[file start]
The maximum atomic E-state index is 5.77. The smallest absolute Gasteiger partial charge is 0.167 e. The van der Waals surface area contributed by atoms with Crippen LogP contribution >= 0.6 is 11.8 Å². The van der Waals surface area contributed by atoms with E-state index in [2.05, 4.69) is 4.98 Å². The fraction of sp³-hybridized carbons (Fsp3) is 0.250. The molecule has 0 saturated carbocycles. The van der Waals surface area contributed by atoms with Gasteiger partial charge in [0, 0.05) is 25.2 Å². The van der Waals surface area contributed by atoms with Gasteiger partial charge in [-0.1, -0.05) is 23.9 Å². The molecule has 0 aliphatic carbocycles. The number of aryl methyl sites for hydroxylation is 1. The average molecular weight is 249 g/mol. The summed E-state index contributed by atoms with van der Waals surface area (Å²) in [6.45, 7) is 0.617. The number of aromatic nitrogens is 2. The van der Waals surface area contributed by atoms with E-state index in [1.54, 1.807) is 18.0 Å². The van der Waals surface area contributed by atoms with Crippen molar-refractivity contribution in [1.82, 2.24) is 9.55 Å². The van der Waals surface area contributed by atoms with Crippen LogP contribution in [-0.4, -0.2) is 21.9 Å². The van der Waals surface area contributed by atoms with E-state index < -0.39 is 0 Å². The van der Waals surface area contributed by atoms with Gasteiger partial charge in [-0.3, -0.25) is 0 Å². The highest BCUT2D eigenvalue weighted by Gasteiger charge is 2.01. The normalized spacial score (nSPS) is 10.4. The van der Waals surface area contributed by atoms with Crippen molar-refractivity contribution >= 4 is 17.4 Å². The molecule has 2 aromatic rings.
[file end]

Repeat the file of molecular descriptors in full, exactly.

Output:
The maximum atomic E-state index is 5.77. The smallest absolute Gasteiger partial charge is 0.167 e. The van der Waals surface area contributed by atoms with Crippen LogP contribution >= 0.6 is 11.8 Å². The van der Waals surface area contributed by atoms with E-state index in [2.05, 4.69) is 4.98 Å². The fraction of sp³-hybridized carbons (Fsp3) is 0.250. The molecule has 0 saturated carbocycles. The van der Waals surface area contributed by atoms with Gasteiger partial charge in [0, 0.05) is 25.2 Å². The van der Waals surface area contributed by atoms with Gasteiger partial charge in [-0.1, -0.05) is 23.9 Å². The molecule has 0 aliphatic carbocycles. The number of aryl methyl sites for hydroxylation is 1. The average molecular weight is 249 g/mol. The summed E-state index contributed by atoms with van der Waals surface area (Å²) in [6.45, 7) is 0.617. The number of aromatic nitrogens is 2. The van der Waals surface area contributed by atoms with E-state index in [1.54, 1.807) is 18.0 Å². The van der Waals surface area contributed by atoms with Crippen molar-refractivity contribution in [1.82, 2.24) is 9.55 Å². The van der Waals surface area contributed by atoms with Crippen LogP contribution in [-0.4, -0.2) is 21.9 Å². The van der Waals surface area contributed by atoms with E-state index < -0.39 is 0 Å². The van der Waals surface area contributed by atoms with Gasteiger partial charge in [-0.3, -0.25) is 0 Å². The highest BCUT2D eigenvalue weighted by Gasteiger charge is 2.01. The normalized spacial score (nSPS) is 10.4. The van der Waals surface area contributed by atoms with Crippen molar-refractivity contribution >= 4 is 17.4 Å². The molecule has 2 aromatic rings.